When students enroll in MOOCs, they almost always watch a series of video lectures. But just watching videos — without also engaging interactively — is an ineffective way to learn, according to a study by researchers at Carnegie Mellon University.
The study, “Learning Is Not a Spectator Sport: Doing Is Better Than Watching for Learning From a MOOC,” looked at a generally available course, offered through the Georgia Institute of Technology, called “Introduction to Psychology as a Science.” Some students chose to take it as a traditional MOOC, spending most of their time watching video lectures. Others opted for a version that combined the MOOC and interactive materials produced by Carnegie Mellon’s Open Learning Initiative.
All of the students were assigned 11 weekly quizzes and a final examination. Those in the MOOC-only course scored an average of 57 percent on the final. Those in the combined course scored an average of 66 percent. And when students in the combined course completed an interactive activity, they learned six times as much as those who only read the material or watched a video.
“When one is watching a lecture or reading material, there’s an illusion of learning,” says Ken Koedinger, a professor of human-computer interaction and psychology at Carnegie Mellon, and an author of a report on the study. “Lessons communicated in a lecture don’t stick.”
When students listen to a lecture or read text, Mr. Koedinger says, it is easy for them to feel confident that they know the material. But that feeling is deceptive, because sometimes students come away from lectures with misconceptions. And without trying to replicate what they’ve learned in lectures or receiving feedback on their work, they won’t know when they’re making mistakes.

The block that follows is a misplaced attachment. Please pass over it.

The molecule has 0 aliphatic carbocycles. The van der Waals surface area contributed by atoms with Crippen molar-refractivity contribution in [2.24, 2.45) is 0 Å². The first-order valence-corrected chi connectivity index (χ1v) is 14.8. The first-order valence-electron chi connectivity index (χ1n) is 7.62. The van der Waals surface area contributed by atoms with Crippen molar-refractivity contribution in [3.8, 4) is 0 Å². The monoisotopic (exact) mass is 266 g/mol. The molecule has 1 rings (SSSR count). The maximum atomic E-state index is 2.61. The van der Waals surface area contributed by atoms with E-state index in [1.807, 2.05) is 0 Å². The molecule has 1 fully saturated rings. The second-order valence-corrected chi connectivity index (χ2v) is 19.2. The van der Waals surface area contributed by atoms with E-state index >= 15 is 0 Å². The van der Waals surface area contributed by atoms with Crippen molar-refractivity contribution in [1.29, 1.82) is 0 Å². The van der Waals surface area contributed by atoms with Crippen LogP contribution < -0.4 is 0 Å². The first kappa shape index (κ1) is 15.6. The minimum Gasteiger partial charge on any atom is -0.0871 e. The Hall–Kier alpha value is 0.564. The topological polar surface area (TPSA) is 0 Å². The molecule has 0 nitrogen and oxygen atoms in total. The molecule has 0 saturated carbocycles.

MOOCs — and the universities and companies that produce them — are generally applauded for their ability to distribute high-quality lectures to large numbers of students, Mr. Koedinger says. “They can be a great way to get learning distributed to more people. But we need to put more emphasis on developing interactive materials.”
Anant Agarwal, chief executive of the online-education company edX, says its courses already contain the kinds of interactive activities and instant feedback described by the researchers. Students in edX courses complete interactive exercises, he says; when a green check mark appears beside an exercise, they know they’ve done it correctly.
But Mr. Koedinger thinks that online-education companies like edX and Coursera could be doing more. Many of their courses include quick follow-up questions at the end of a lecture, he says, but they could still benefit from “more-engaged applications of knowledge that get at higher levels of thinking.”
The activities that the researchers envision aren’t necessarily complicated. Colleges and companies needn’t spend money on elaborate videos, Mr. Koedinger says, but should instead focus on constructing a few simple activities that address common misconceptions about the material.
When such activities are in place, he adds, both colleges and companies should help students understand why participating in interactive exercises will help them learn.
“Some of these students are coming into these courses thinking they’re going to learn from this fabulous lecture,” he says, “but it really isn’t sticking.”
Correction (9/17/2015, 10:45 a.m.): This post originally described the course studied by researchers as one taken by a group of Georgia students. The course was offered through the Georgia Institute of Technology but was open to students everywhere. The post has been corrected accordingly.
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